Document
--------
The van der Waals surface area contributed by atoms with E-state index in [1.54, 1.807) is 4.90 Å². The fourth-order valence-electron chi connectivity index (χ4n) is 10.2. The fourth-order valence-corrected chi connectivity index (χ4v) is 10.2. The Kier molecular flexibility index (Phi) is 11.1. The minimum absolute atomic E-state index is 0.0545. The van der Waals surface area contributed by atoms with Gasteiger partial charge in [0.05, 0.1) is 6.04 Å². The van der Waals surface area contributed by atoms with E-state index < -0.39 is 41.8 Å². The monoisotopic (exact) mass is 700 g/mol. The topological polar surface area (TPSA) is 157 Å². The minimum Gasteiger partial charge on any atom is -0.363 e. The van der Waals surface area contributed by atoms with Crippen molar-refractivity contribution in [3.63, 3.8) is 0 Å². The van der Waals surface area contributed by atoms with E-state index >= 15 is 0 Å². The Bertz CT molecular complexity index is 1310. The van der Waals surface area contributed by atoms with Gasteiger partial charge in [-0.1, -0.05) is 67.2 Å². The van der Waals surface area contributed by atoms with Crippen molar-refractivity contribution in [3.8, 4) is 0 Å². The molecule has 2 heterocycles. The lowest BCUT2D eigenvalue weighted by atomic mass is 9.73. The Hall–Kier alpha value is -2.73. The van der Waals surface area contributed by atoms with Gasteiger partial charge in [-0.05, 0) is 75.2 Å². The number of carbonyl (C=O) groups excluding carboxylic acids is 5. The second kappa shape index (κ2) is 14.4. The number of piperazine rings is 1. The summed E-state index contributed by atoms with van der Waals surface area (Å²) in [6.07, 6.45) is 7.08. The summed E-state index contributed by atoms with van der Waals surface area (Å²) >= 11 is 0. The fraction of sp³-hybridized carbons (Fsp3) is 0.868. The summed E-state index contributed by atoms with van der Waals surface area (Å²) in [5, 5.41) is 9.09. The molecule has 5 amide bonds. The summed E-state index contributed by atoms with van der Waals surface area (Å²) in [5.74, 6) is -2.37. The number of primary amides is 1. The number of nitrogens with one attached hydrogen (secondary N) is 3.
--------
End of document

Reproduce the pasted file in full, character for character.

The van der Waals surface area contributed by atoms with E-state index in [1.54, 1.807) is 4.90 Å². The fourth-order valence-electron chi connectivity index (χ4n) is 10.2. The fourth-order valence-corrected chi connectivity index (χ4v) is 10.2. The Kier molecular flexibility index (Phi) is 11.1. The minimum absolute atomic E-state index is 0.0545. The van der Waals surface area contributed by atoms with Gasteiger partial charge in [0.05, 0.1) is 6.04 Å². The van der Waals surface area contributed by atoms with E-state index < -0.39 is 41.8 Å². The monoisotopic (exact) mass is 700 g/mol. The topological polar surface area (TPSA) is 157 Å². The minimum Gasteiger partial charge on any atom is -0.363 e. The van der Waals surface area contributed by atoms with Crippen molar-refractivity contribution in [3.63, 3.8) is 0 Å². The van der Waals surface area contributed by atoms with E-state index >= 15 is 0 Å². The Bertz CT molecular complexity index is 1310. The van der Waals surface area contributed by atoms with Gasteiger partial charge in [-0.1, -0.05) is 67.2 Å². The van der Waals surface area contributed by atoms with Crippen molar-refractivity contribution in [3.8, 4) is 0 Å². The molecule has 2 heterocycles. The lowest BCUT2D eigenvalue weighted by atomic mass is 9.73. The Hall–Kier alpha value is -2.73. The van der Waals surface area contributed by atoms with Gasteiger partial charge in [-0.05, 0) is 75.2 Å². The number of carbonyl (C=O) groups excluding carboxylic acids is 5. The second kappa shape index (κ2) is 14.4. The number of piperazine rings is 1. The summed E-state index contributed by atoms with van der Waals surface area (Å²) in [6.07, 6.45) is 7.08. The summed E-state index contributed by atoms with van der Waals surface area (Å²) >= 11 is 0. The fraction of sp³-hybridized carbons (Fsp3) is 0.868. The summed E-state index contributed by atoms with van der Waals surface area (Å²) in [5, 5.41) is 9.09. The molecule has 5 amide bonds. The summed E-state index contributed by atoms with van der Waals surface area (Å²) in [5.74, 6) is -2.37. The number of primary amides is 1. The number of nitrogens with one attached hydrogen (secondary N) is 3.